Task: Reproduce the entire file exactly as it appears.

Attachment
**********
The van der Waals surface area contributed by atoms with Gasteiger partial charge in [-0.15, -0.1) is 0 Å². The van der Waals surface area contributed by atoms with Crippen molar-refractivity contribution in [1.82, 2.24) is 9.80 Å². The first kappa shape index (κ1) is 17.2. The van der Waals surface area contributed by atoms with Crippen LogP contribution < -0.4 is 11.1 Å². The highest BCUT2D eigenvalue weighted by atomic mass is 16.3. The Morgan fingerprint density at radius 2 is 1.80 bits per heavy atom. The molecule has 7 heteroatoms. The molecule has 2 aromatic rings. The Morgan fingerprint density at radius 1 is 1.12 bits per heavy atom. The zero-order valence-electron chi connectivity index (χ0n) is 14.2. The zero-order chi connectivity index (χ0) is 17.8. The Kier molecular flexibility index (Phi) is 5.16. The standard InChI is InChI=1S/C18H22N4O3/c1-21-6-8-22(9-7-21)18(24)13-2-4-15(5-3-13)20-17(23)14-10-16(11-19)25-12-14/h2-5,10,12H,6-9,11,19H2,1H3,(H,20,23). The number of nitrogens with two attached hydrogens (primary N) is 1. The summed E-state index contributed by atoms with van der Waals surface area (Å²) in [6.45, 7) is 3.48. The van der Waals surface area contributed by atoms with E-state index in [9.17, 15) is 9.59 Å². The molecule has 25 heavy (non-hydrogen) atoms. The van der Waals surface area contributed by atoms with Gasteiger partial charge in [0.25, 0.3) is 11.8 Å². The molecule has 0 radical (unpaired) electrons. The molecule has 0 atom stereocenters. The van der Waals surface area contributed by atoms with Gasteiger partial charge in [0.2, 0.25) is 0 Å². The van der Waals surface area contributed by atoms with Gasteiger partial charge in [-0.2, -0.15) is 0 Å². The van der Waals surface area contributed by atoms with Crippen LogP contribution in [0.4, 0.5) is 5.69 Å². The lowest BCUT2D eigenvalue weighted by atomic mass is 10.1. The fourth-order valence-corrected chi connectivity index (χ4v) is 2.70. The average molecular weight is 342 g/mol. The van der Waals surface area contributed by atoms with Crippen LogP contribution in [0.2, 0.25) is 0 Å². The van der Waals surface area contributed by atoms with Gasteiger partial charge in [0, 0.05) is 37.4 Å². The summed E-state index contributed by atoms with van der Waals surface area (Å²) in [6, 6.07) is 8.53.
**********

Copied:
The van der Waals surface area contributed by atoms with Gasteiger partial charge in [-0.15, -0.1) is 0 Å². The van der Waals surface area contributed by atoms with Crippen molar-refractivity contribution in [1.82, 2.24) is 9.80 Å². The first kappa shape index (κ1) is 17.2. The van der Waals surface area contributed by atoms with Crippen LogP contribution < -0.4 is 11.1 Å². The highest BCUT2D eigenvalue weighted by atomic mass is 16.3. The Morgan fingerprint density at radius 2 is 1.80 bits per heavy atom. The molecule has 7 heteroatoms. The molecule has 2 aromatic rings. The Morgan fingerprint density at radius 1 is 1.12 bits per heavy atom. The zero-order valence-electron chi connectivity index (χ0n) is 14.2. The zero-order chi connectivity index (χ0) is 17.8. The Kier molecular flexibility index (Phi) is 5.16. The standard InChI is InChI=1S/C18H22N4O3/c1-21-6-8-22(9-7-21)18(24)13-2-4-15(5-3-13)20-17(23)14-10-16(11-19)25-12-14/h2-5,10,12H,6-9,11,19H2,1H3,(H,20,23). The number of nitrogens with two attached hydrogens (primary N) is 1. The summed E-state index contributed by atoms with van der Waals surface area (Å²) in [6.45, 7) is 3.48. The van der Waals surface area contributed by atoms with E-state index in [9.17, 15) is 9.59 Å². The molecule has 25 heavy (non-hydrogen) atoms. The van der Waals surface area contributed by atoms with Gasteiger partial charge in [0.25, 0.3) is 11.8 Å². The molecule has 0 radical (unpaired) electrons. The molecule has 0 atom stereocenters. The van der Waals surface area contributed by atoms with Gasteiger partial charge in [0.2, 0.25) is 0 Å². The van der Waals surface area contributed by atoms with Gasteiger partial charge in [-0.2, -0.15) is 0 Å². The van der Waals surface area contributed by atoms with Crippen LogP contribution in [0.4, 0.5) is 5.69 Å². The lowest BCUT2D eigenvalue weighted by atomic mass is 10.1. The fourth-order valence-corrected chi connectivity index (χ4v) is 2.70. The average molecular weight is 342 g/mol. The van der Waals surface area contributed by atoms with Crippen LogP contribution in [0.2, 0.25) is 0 Å². The van der Waals surface area contributed by atoms with Gasteiger partial charge in [0, 0.05) is 37.4 Å². The summed E-state index contributed by atoms with van der Waals surface area (Å²) in [6, 6.07) is 8.53.